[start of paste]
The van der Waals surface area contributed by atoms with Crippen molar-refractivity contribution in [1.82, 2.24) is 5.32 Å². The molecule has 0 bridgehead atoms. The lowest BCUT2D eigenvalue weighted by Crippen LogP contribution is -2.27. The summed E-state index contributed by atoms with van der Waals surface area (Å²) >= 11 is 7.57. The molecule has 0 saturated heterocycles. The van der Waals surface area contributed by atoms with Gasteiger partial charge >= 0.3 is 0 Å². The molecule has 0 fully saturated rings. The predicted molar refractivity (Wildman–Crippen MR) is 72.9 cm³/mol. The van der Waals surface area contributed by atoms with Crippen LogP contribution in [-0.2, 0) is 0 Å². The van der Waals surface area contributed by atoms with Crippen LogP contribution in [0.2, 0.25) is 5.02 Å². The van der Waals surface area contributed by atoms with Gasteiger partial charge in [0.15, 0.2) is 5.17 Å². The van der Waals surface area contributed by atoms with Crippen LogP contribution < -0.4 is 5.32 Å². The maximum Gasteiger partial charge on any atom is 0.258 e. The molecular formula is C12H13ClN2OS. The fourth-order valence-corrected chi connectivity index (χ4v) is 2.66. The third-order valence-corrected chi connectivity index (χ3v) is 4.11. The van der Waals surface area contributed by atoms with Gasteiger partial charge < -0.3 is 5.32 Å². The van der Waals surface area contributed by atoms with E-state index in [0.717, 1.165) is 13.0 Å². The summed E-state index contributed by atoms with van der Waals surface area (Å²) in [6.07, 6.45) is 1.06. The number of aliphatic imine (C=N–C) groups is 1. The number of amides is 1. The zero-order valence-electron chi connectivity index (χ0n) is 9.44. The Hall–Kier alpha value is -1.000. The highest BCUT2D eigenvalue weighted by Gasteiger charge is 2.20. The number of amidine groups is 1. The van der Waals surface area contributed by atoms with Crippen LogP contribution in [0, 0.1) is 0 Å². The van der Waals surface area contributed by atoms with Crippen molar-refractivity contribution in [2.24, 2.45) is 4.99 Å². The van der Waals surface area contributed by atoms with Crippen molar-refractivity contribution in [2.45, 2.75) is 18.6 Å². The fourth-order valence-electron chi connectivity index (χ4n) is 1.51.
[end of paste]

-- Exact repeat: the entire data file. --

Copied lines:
The van der Waals surface area contributed by atoms with Crippen molar-refractivity contribution in [1.82, 2.24) is 5.32 Å². The molecule has 0 bridgehead atoms. The lowest BCUT2D eigenvalue weighted by Crippen LogP contribution is -2.27. The summed E-state index contributed by atoms with van der Waals surface area (Å²) >= 11 is 7.57. The molecule has 0 saturated heterocycles. The van der Waals surface area contributed by atoms with Gasteiger partial charge >= 0.3 is 0 Å². The molecule has 0 fully saturated rings. The predicted molar refractivity (Wildman–Crippen MR) is 72.9 cm³/mol. The van der Waals surface area contributed by atoms with Crippen LogP contribution in [-0.2, 0) is 0 Å². The van der Waals surface area contributed by atoms with Crippen LogP contribution in [0.2, 0.25) is 5.02 Å². The van der Waals surface area contributed by atoms with Gasteiger partial charge in [0.15, 0.2) is 5.17 Å². The van der Waals surface area contributed by atoms with Crippen LogP contribution < -0.4 is 5.32 Å². The maximum Gasteiger partial charge on any atom is 0.258 e. The molecular formula is C12H13ClN2OS. The fourth-order valence-corrected chi connectivity index (χ4v) is 2.66. The third-order valence-corrected chi connectivity index (χ3v) is 4.11. The van der Waals surface area contributed by atoms with Gasteiger partial charge < -0.3 is 5.32 Å². The van der Waals surface area contributed by atoms with E-state index in [0.717, 1.165) is 13.0 Å². The summed E-state index contributed by atoms with van der Waals surface area (Å²) in [6.07, 6.45) is 1.06. The number of aliphatic imine (C=N–C) groups is 1. The number of amides is 1. The zero-order valence-electron chi connectivity index (χ0n) is 9.44. The Hall–Kier alpha value is -1.000. The highest BCUT2D eigenvalue weighted by Gasteiger charge is 2.20. The number of amidine groups is 1. The van der Waals surface area contributed by atoms with Crippen LogP contribution in [0, 0.1) is 0 Å². The van der Waals surface area contributed by atoms with Crippen molar-refractivity contribution in [2.24, 2.45) is 4.99 Å². The van der Waals surface area contributed by atoms with Crippen molar-refractivity contribution in [2.45, 2.75) is 18.6 Å². The fourth-order valence-electron chi connectivity index (χ4n) is 1.51.